Some purists, however, would perhaps see the situation as one in which "romance" is being diluted by non-romance elements and in which the HEA loses some of its power when it is no longer the triumphant conclusion to the protagonists' story. Maybe that's why in 2012 it was announced that
the RITA, the academy award of romantic fiction, is discontinuing the Novel with Strong Romantic Elements category after this year. After much discussion both among themselves and with RWA, the Women’s Fiction chapter spearheaded by Therese Walsh will disband because of some wording in RWA’s bylaws: “…to advance the professional interests of career-focused romance writers through networking and advocacy…” (Flaherty)
It looks, however, as though the Women's Fiction Chapter of the RWA is still in existence.
Flaherty, Liz. "The times they are a-changin’…" 6 December 2012.
Goris, An. "Happily Ever After ... And After: Serialization and the Popular Romance Novel." Americana 12.1 (2013).
Interesting categories, Laura, and I do think revisiting HEA couples over time in any of the forms is interesting.
As you mentioned my Company of Rogues Regencies, I thought I'd refer to them. Most of the settled couples only appear in subsequent books if a character with their qualities is naturally required in the storyline. However, Beth and Lucien from An Unwilling Bride have appeared more than most. (I think. I've not checked!)
This is because theirs was the most conflicted relationship from the first, and though it's resolved at the end, readers could well wonder what would happen in the future with all the normal ups and downs of life. That interested me, too.
So I enjoyed giving them roles so readers could see how they were handling disagreements, and also see that different points of view don't magically melt under the warmth of love, and have to be dealt with, but can be without either having to surrender their identity to the other.
That's what I hope comes through, anyway. Many of the other couples are so settled they hardly show up at all. For which, I'm sure, they're very grateful. Showing up usually means becoming entangled with a problem.
Many of the other couples are
Even though I probably shouldn't, as a reader, I tend to imagine that all of an authors' books are set in the same "world" unless I'm specifically told otherwise. So, for example, I have an idea of Heyer's London which is inhabited by most of her characters, even though few of her novels are actually linked and I imagine that Austen's characters could potentially meet each other offpage. The way you deal with previous characters fits in with that pre-existing assumption of mine and it seems realistic for many characters not to reappear on the page given the logistics involved in bringing characters together when they live in distant parts of the country and the fact that people who've settled down and have family or other pressing commitments can't easily drop everything and get involved with the new couple's problem. In fact, barring them all being present for the "season," if too many previous couples showed up I'd begin to feel that their world was a stage and that they'd been waiting patiently in the wings to reappear, rather than having a normal existence of their own.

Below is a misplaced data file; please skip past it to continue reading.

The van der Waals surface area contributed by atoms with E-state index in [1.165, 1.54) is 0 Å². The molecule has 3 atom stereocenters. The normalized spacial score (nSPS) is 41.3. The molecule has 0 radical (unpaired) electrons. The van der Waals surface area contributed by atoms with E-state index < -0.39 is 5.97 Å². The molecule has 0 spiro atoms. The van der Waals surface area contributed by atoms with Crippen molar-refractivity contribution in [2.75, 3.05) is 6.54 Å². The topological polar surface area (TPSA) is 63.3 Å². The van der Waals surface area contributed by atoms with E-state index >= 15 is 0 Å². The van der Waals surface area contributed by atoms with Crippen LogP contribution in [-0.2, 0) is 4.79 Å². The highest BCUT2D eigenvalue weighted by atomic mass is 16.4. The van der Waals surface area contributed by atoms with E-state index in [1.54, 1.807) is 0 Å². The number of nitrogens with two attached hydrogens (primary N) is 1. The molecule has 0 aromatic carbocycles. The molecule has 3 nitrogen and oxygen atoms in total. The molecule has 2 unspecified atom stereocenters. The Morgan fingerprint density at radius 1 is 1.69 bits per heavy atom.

Funnily enough, I didn't have any doubts about Beth and Lucien's future at all because they seemed to enjoy discussing their ideological differences and I didn't think those differences would have all that much impact on a practical level once the pair of them had come to respect each other's opinions.
When I began reading more
When I began reading more romance than SFF the series thing really stood out to me. It seemed to me that a romance series was almost always like An Goris' 3rd type; a family of sisters or brothers each having their romance in turn and sometimes I think that is why military units and werewolves or even the dreaded small town setting are such staples because they offer the chance for individual but linked stories. I think people want to read not just that a couple's HEA is really truly an HEA because we re-visit and confirm this but that the community or world they are a part of supports them and connects them. I also wonder if this is so because so many romance genre characters are shown as having problematic families of origin and believing in their HEA means also seeing them settled into new families made from their choices?
Good point about problematic
Good point about problematic origins. It's not always so, but such things are often the conflict/barriers of a romance novel, and seeing them overcome is key to the HEA. Also seeing family rifts healed.
Whether we revisit the world or not (yes, Laura, I talk about my Rogues World and Malloren World) as a reader I want most of the problems sorted by the end so that the couple has the best possible chance of a long, happy future together. If leech-like drunken relatives and sleazy friends from the bad days are still hanging about, it undermines.